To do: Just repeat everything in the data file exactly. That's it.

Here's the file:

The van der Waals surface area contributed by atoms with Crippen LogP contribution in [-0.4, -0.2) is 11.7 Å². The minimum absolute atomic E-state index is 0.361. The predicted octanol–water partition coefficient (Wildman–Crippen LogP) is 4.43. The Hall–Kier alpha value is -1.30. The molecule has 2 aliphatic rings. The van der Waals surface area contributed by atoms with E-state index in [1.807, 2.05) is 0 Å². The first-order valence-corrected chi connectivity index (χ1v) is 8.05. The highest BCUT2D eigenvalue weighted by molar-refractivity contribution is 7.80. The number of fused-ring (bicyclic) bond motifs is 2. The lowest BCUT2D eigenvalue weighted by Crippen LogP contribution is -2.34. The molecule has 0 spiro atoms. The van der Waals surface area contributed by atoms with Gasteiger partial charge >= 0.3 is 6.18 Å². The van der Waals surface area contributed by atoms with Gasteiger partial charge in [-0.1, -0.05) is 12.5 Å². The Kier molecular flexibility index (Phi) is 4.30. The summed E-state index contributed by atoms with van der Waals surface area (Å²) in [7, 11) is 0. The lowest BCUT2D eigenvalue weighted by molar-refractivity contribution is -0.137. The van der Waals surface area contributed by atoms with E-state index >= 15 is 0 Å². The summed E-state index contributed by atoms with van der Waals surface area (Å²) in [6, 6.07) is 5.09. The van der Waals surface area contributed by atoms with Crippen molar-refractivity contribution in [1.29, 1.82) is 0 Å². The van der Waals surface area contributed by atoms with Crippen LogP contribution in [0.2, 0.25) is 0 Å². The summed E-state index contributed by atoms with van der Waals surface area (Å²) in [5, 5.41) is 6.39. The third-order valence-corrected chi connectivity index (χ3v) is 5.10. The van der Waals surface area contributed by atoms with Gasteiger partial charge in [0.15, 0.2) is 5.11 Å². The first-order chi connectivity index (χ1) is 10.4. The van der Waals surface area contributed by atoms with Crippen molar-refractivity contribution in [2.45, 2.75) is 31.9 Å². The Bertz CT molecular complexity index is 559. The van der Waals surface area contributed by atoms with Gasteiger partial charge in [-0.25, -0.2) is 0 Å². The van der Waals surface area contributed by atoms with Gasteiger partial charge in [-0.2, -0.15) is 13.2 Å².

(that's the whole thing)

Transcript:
The van der Waals surface area contributed by atoms with Crippen LogP contribution in [-0.4, -0.2) is 11.7 Å². The minimum absolute atomic E-state index is 0.361. The predicted octanol–water partition coefficient (Wildman–Crippen LogP) is 4.43. The Hall–Kier alpha value is -1.30. The molecule has 2 aliphatic rings. The van der Waals surface area contributed by atoms with E-state index in [1.807, 2.05) is 0 Å². The first-order valence-corrected chi connectivity index (χ1v) is 8.05. The highest BCUT2D eigenvalue weighted by molar-refractivity contribution is 7.80. The number of fused-ring (bicyclic) bond motifs is 2. The lowest BCUT2D eigenvalue weighted by Crippen LogP contribution is -2.34. The molecule has 0 spiro atoms. The van der Waals surface area contributed by atoms with Gasteiger partial charge >= 0.3 is 6.18 Å². The van der Waals surface area contributed by atoms with Gasteiger partial charge in [-0.1, -0.05) is 12.5 Å². The Kier molecular flexibility index (Phi) is 4.30. The summed E-state index contributed by atoms with van der Waals surface area (Å²) in [7, 11) is 0. The lowest BCUT2D eigenvalue weighted by molar-refractivity contribution is -0.137. The van der Waals surface area contributed by atoms with E-state index >= 15 is 0 Å². The summed E-state index contributed by atoms with van der Waals surface area (Å²) in [6, 6.07) is 5.09. The van der Waals surface area contributed by atoms with Crippen molar-refractivity contribution in [1.29, 1.82) is 0 Å². The van der Waals surface area contributed by atoms with Crippen LogP contribution in [0.2, 0.25) is 0 Å². The summed E-state index contributed by atoms with van der Waals surface area (Å²) in [5, 5.41) is 6.39. The third-order valence-corrected chi connectivity index (χ3v) is 5.10. The van der Waals surface area contributed by atoms with Gasteiger partial charge in [0.15, 0.2) is 5.11 Å². The first-order chi connectivity index (χ1) is 10.4. The van der Waals surface area contributed by atoms with Crippen molar-refractivity contribution in [2.45, 2.75) is 31.9 Å². The Bertz CT molecular complexity index is 559. The van der Waals surface area contributed by atoms with Gasteiger partial charge in [-0.25, -0.2) is 0 Å². The van der Waals surface area contributed by atoms with Gasteiger partial charge in [-0.2, -0.15) is 13.2 Å².